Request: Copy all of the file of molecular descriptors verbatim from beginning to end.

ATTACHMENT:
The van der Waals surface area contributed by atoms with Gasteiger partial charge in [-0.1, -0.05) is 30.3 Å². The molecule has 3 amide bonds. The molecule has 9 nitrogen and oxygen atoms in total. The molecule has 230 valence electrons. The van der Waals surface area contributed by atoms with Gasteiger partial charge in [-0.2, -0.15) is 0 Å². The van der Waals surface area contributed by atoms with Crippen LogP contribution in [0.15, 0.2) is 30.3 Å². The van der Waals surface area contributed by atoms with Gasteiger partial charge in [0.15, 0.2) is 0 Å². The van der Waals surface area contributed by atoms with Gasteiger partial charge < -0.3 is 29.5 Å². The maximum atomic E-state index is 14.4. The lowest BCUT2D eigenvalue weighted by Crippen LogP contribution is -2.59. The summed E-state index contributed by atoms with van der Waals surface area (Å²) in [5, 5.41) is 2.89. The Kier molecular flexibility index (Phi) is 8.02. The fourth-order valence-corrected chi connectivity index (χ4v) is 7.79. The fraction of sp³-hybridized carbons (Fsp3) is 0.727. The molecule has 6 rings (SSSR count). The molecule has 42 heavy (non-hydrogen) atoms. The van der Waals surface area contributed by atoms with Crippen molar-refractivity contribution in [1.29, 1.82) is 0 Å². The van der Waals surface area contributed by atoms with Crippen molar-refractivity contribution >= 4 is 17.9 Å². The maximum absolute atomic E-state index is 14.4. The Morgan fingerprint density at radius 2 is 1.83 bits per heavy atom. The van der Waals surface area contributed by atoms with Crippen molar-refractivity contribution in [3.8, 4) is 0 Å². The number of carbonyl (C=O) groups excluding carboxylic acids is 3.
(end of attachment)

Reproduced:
The van der Waals surface area contributed by atoms with Gasteiger partial charge in [-0.1, -0.05) is 30.3 Å². The molecule has 3 amide bonds. The molecule has 9 nitrogen and oxygen atoms in total. The molecule has 230 valence electrons. The van der Waals surface area contributed by atoms with Gasteiger partial charge in [-0.2, -0.15) is 0 Å². The van der Waals surface area contributed by atoms with Crippen LogP contribution in [0.15, 0.2) is 30.3 Å². The van der Waals surface area contributed by atoms with Gasteiger partial charge in [0.15, 0.2) is 0 Å². The van der Waals surface area contributed by atoms with Gasteiger partial charge < -0.3 is 29.5 Å². The maximum atomic E-state index is 14.4. The lowest BCUT2D eigenvalue weighted by Crippen LogP contribution is -2.59. The summed E-state index contributed by atoms with van der Waals surface area (Å²) in [5, 5.41) is 2.89. The Kier molecular flexibility index (Phi) is 8.02. The fourth-order valence-corrected chi connectivity index (χ4v) is 7.79. The fraction of sp³-hybridized carbons (Fsp3) is 0.727. The molecule has 6 rings (SSSR count). The molecule has 42 heavy (non-hydrogen) atoms. The van der Waals surface area contributed by atoms with Crippen molar-refractivity contribution in [1.29, 1.82) is 0 Å². The van der Waals surface area contributed by atoms with Crippen molar-refractivity contribution >= 4 is 17.9 Å². The maximum absolute atomic E-state index is 14.4. The Morgan fingerprint density at radius 2 is 1.83 bits per heavy atom. The van der Waals surface area contributed by atoms with Crippen molar-refractivity contribution in [3.8, 4) is 0 Å². The number of carbonyl (C=O) groups excluding carboxylic acids is 3.